Four tips to make your fish farm environmentally sustainable

04 Sep 2021 05:54 PM Comment(s) By Aqgromalin Team


Rapid growth of the aquaculture sector has brought the spotlight on its environmental impacts as well. From farmed species of fish displacing indigenous ones to tonnes of aquaculture sludge blanketing and degrading coral reefs, traditional aquaculture as we know it, has become a boom-and-bust venture.

Most aquaculture operations in India often uses small ponds or cage systems built and handled by smallholder families or local companies. Fortunately, many of them are willing to embrace technology and explore the knowledge about how they can optimize their production while reducing the environmental impacts of their businesses.




Here, we offer four tips which have not only helped to improve the environmental sustainability of a few aquaculture operations, but have also improved their financial performance, creating a win-win situation for both people and nature.


1.  Choice of Species

What you choose to grow is important. It has to bring you monetary benefit while ensuring it doesn’t do harm to the existing ecosystem. Introducing fish which do not naturally occur in your location can spread quickly enough to rob native species of resources. On the other hand, native species do better as they are likely to have developed characteristics and habits ideal to local function. The demand for local species is often higher as people from a specific region prefer traditionally consumed species. This gives farmers the opportunity to quote higher prices and a very real incentive to choose native species.

 

2.  Location of Farm Site

When selecting a good site for a new fish farm, areas like swamps, coral reefs or mangrove forests should be avoided. These areas are environmentally sensitive and more prone to damage. Similarly, marine cages should be built in safe areas which is not susceptible to big storms since they can batter and destroy expensive and hard-to-repair pens and cages. Instead, a covered area that is kept safe from high waves should be picked.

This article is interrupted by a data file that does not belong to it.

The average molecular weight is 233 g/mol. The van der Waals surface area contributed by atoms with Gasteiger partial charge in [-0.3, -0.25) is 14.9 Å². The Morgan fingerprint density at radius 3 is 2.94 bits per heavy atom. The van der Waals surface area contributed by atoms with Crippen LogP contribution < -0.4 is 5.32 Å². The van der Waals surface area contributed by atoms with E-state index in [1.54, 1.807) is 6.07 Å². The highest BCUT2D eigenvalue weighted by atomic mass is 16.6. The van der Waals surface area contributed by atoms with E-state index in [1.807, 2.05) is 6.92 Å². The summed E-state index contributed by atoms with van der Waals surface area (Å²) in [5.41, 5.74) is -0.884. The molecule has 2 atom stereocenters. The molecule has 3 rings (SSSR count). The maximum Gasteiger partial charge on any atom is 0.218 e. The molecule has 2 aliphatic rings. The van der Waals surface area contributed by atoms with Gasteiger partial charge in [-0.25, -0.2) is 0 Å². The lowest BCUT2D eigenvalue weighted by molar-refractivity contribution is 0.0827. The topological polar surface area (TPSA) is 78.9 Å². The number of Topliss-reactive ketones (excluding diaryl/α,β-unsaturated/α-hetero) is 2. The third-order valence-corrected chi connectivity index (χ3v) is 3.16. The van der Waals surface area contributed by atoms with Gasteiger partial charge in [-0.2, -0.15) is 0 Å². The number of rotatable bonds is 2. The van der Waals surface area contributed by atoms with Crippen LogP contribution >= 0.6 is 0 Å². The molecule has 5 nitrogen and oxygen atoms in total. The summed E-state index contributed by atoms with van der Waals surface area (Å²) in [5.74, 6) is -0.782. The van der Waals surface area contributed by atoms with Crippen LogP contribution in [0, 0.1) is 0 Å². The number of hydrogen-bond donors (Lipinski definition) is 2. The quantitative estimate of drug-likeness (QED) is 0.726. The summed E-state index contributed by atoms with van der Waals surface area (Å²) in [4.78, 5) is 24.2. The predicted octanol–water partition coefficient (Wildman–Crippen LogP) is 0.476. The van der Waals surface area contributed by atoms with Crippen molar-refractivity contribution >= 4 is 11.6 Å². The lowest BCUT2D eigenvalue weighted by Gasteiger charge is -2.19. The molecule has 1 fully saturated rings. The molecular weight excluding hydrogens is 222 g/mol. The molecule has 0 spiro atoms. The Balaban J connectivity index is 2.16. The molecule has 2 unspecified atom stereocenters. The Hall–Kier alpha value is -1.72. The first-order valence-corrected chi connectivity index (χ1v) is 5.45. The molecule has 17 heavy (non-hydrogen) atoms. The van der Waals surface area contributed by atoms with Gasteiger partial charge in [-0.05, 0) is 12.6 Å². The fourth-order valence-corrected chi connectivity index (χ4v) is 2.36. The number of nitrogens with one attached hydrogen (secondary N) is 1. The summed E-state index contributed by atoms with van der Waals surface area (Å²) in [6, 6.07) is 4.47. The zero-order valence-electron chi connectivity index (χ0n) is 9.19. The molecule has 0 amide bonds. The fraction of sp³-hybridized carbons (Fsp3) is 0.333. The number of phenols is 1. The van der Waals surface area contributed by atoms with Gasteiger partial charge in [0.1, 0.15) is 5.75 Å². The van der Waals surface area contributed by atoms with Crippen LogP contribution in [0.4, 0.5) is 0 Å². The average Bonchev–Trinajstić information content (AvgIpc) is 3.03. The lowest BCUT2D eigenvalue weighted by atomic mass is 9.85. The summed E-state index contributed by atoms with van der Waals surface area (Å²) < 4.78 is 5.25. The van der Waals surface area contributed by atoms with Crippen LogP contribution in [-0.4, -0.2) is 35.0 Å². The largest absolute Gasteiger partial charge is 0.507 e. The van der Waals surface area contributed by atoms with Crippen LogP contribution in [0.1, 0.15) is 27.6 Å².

3.  Design and Layout

In our experience, traditional fish farms directly release their untreated wastewater into the environment surrounding their farms. This is a serious concern for the natural environment, as well as surrounding communities. It is therefore advantageous to design ponds such that they treat and reuse this water. One can also use a biofloc system where waste materials are converted to feed fish and shrimp. This reduces waste output while driving down feed costs and enhancing farm productivity by up to 20 percent.

 

4.  Food for Thought

Feeds are the primary cause of waste in and around fish farms. When using low-quality feed pellets, a lot of them will be ignored by the fish. These will sink to the bottom, causing the water quality to reduce. Similarly, when using low-quality feed, they contain high protein. These unused nutrients end up in the faeces of the fish, polluting the water they live in. Therefore only quality pellets that are meant for your chosen fish species should be used.

Through these four tips, we hope you can develop sustainable practices in your fish farm. Producing more, increasing your revenue, alleviating food security and being a friend of the environment? Now that’s what we call a highly efficient business!


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